School Lunch Potato Fight Gets The Colbert Treatment | WAMU 88.5 - American University Radio

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School Lunch Potato Fight Gets The Colbert Treatment

You know that a political food fight may be a teensy bit out of hand when it becomes fodder for late night TV. And that's exactly what happened last night to the long-running saga of the subsidized school lunch spud.

In a nut shell, several members of Congress have been fighting the U.S. Department of Agriculture's school nutrition guideline proposal for its suggestion that to help fight obesity, the lunch ladies should hold the potatoes to two servings a week for lunch and eliminate them for breakfast.

And not long after the Senate reached a deal on the issue last night, comedian Stephen Colbert took several minutes to vent his anguish.

In the segment, he decries the "food police" at USDA for their "attack on an American school lunch tradition" of eating a tray full of "tots."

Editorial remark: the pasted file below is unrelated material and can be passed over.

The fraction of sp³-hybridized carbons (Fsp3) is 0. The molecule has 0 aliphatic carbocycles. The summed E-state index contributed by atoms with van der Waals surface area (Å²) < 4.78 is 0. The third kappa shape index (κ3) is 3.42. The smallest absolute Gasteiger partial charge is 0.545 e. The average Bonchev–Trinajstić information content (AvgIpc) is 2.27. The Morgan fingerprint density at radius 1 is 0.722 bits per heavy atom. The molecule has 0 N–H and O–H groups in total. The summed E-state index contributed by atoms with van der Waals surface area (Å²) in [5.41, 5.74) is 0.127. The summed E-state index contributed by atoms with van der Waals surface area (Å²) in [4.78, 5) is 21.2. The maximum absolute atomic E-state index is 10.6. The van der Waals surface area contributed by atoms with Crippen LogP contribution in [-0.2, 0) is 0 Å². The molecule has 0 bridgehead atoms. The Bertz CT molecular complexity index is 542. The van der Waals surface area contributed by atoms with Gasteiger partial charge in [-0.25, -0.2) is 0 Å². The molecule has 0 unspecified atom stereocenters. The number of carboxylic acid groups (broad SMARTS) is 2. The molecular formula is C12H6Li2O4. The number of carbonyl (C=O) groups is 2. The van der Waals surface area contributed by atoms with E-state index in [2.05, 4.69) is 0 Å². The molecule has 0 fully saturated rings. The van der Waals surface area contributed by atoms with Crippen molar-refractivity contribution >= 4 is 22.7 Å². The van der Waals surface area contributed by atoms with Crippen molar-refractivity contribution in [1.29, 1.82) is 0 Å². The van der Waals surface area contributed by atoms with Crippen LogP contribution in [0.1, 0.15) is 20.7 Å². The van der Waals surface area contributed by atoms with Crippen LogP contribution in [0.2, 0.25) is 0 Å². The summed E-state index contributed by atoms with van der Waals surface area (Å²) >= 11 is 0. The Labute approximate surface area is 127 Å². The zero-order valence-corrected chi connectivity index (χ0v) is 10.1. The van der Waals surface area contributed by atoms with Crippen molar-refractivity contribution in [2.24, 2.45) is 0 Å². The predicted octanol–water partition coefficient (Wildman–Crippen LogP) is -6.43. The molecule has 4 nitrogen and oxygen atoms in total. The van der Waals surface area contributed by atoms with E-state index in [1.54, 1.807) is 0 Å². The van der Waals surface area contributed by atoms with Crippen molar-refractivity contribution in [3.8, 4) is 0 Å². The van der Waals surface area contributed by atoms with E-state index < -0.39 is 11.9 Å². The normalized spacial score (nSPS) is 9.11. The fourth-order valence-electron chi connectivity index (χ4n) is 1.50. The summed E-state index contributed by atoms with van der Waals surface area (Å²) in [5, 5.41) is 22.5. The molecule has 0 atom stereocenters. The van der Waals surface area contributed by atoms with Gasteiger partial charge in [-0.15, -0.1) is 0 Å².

"If you don't let our children snack on that delicious golden brown starch bomb, you're taking away the small shred of happiness in the otherwise nonstop hell parade that is being a middle school boy," he says, feigning to be near tears.

Colbert then recounts a plausibly semi-autobiographical tale of a boy's teeth and nose growing too big for his face and being taunted by a bully with toilet water.

"It's more than food - it is kid Xanax," he moans.

Last night, potato champion Sen. Susan Collins, R-Maine, declared victory when she announced that the Senate agreed to tell USDA to hold off on potato limits for a year.

After intense lobbying by the potato industry on the health benefits and cost benefits of the humble vegetable, the House passed a measure this summer that would make USDA scratch the entire proposal and start over. That language now needs to be married with the Senate version.

But the victory may be merely symbolic. The USDA guidelines aren't even final, and would take a year or so to implement. Plus, the Congressional supercommittee tasked with making big budget cuts might just override the bill anyway.

Copyright 2011 National Public Radio. To see more, visit http://www.npr.org/.

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